Independence two ways

When I read the word of the week I knew at once who I was going to write about. She’s not an ancestor, but a neighbor of one.

Here’s the story –

in 1817 my 4th great-grandfather Robert T. Barlow moved from Hanover County, Virginia to Barren County, Kentucky where he bought 120 acres on the south fork of Beaver Creek. Among his new neighbors were several members of the Eubank family who had arrived in Barren County about ten years earlier.

Primary among those neighbors were Joseph Eubank and his sister Susannah. Joseph first purchased property in Barren County in 1808. Susannah first appeared there in July 1809 when the tax book recorded the amount she owed for several slaves. Joseph, Susannah and Susannah’s two sons Richardson and Pleasant moved to Barren County from Henrico Co, VA. (When Susannah’s death was recorded by the Barren County clerk, it stated that she was born in Henrico County.)

Susannah is a puzzle. She arrived in Barren County with two teen-aged sons, Richardson and Pleasant. Their names showed up in the Barren County tax records when they turned 21, Richardson in 1813 and his brother Pleasant in 1815. The boys had no identifiable father. There have been some suggestions, but no proofs have been made. Richardson’s second wife was my third great-aunt Lucy Fenton Barlow, who had her own mysterious fatherless child.

Susannah functioned as an independent woman in Barren County in a time when most women were identified only as adjuncts of their husbands. She was listed as head of household in all but one census. And when she died – at 85 in 1852 – her will was most remarkable.

It’s believed that her father was James Eubank who died in Henrico in 1799 and left a will with a curious clause. (Ancestry.com – Henrico mixed records, Vol 2-3, 1766 to 1852, pp. 497-498.)
In the will he starts out with the usual phrases, then leaves property to two sons, and follows with this –

“Item: I leave to my two single Daughters Susannah and Frankey so long as they or either of them remain single the remaining part of my land it being the place where I now live and at their death or marriage whichever may first happen my wish and desire is that such part of my lands ?but then? shall be equally divided amongst all my children that are now living to them and their heirs forever.”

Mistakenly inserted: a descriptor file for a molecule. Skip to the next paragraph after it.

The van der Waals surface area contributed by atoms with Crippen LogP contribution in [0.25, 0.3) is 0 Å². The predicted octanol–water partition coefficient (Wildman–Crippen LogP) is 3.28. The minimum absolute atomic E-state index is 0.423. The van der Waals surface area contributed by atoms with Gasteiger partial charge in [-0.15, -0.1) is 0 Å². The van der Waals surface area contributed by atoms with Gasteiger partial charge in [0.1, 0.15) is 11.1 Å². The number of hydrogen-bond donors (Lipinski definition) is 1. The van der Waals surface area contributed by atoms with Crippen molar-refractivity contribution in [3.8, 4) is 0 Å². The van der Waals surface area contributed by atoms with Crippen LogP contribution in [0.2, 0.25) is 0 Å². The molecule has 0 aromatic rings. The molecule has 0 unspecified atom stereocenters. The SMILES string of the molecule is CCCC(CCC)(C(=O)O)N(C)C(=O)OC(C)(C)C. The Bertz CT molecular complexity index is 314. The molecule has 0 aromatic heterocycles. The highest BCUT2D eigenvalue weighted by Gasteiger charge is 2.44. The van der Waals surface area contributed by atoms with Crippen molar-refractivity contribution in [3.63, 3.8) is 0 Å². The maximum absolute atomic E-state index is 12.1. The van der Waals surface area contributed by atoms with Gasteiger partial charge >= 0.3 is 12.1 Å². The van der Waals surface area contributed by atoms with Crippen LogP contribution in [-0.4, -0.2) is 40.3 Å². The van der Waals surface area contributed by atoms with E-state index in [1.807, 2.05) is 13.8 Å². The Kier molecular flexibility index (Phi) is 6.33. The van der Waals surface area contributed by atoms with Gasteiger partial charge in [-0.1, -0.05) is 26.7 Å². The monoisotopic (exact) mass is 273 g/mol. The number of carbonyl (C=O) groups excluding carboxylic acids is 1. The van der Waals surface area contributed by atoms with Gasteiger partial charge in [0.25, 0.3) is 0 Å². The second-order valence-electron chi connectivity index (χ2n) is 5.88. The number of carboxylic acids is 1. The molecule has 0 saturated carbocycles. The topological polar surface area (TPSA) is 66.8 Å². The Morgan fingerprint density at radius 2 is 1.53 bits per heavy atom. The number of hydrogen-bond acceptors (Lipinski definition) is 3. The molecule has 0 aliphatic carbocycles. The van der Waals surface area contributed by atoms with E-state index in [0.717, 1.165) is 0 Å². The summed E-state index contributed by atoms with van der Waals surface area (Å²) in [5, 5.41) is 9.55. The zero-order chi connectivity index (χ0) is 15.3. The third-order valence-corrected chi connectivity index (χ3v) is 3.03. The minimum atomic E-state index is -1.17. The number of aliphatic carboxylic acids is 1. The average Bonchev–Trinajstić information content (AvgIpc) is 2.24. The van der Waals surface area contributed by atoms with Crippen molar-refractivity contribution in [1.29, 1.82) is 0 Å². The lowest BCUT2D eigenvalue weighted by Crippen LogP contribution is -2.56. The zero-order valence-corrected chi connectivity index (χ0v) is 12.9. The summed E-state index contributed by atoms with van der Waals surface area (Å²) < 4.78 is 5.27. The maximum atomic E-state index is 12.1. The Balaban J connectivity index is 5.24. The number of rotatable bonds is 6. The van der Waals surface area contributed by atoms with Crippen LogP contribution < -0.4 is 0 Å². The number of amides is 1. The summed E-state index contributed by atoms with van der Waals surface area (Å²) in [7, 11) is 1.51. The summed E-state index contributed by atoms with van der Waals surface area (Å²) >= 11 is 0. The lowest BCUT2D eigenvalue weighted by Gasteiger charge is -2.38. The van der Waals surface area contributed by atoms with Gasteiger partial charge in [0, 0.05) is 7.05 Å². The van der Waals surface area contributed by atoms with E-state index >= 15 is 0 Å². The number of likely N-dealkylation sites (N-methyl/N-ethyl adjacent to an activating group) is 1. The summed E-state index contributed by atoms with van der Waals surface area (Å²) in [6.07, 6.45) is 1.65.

James’ will refers to Susannah as single. At that point (1799) she would have had two young sons. After James’ will was read she might have felt she had good reason to continue being single. This is speculation only. The full truth about Susannah is waiting in the Henrico records at the Library of Virginia, still to be explored.

Now – about her will. I’ll preface this information by saying that when she moved to Barren County, she joined the Mount Tabor Baptist Church. At that time it was an integrated church which welcomed both free blacks and household slaves into the congregation if I’m reading the membership roles correctly. I’m sure this had some bearing on her thinking when it came time to write her will.

Here’s the first paragraph of that will:
Barren County, Kentucky Will Book 3, pages 363-364.

I Susannah Eubank of Barren County, Kentucky do hereby make my Last will and Testament in manner and form following, that is to say:
First – I do hereby manumit and set free from slavery my four negro Slaves, towit, Tom about thirty years old, Royal or Rial about twenty seven years old, Joh about 15 years of age, Harrison about thirteen years old. My desire and will is that the said Tom and Rial and John and Harrison be hired out for the term of one year after my decease and that the money arising from said hire be handed over to said negroes to enable them to emigrate to Liberia and that said Tom, Rial, John and Harrison be discharged from servitude and be thenceforth and forever free from and after one year from the time of my death . . .

The year was 1852. Here were four young men gaining independence. Sending them to Liberia was one of the many possibilities that the Abolitionists struggled with. Not perhaps the best solution but many people then felt that former slaves would never be accepted into American society.

About Administrator

When my mother died, my brother and sister appointed me the family historian and I found my avocation. I love censuses, old courthouses, county historical societies, estate sale inventories, the excitement I feel when I finally figure something out. Thanks, sibs. Phyllis Solter

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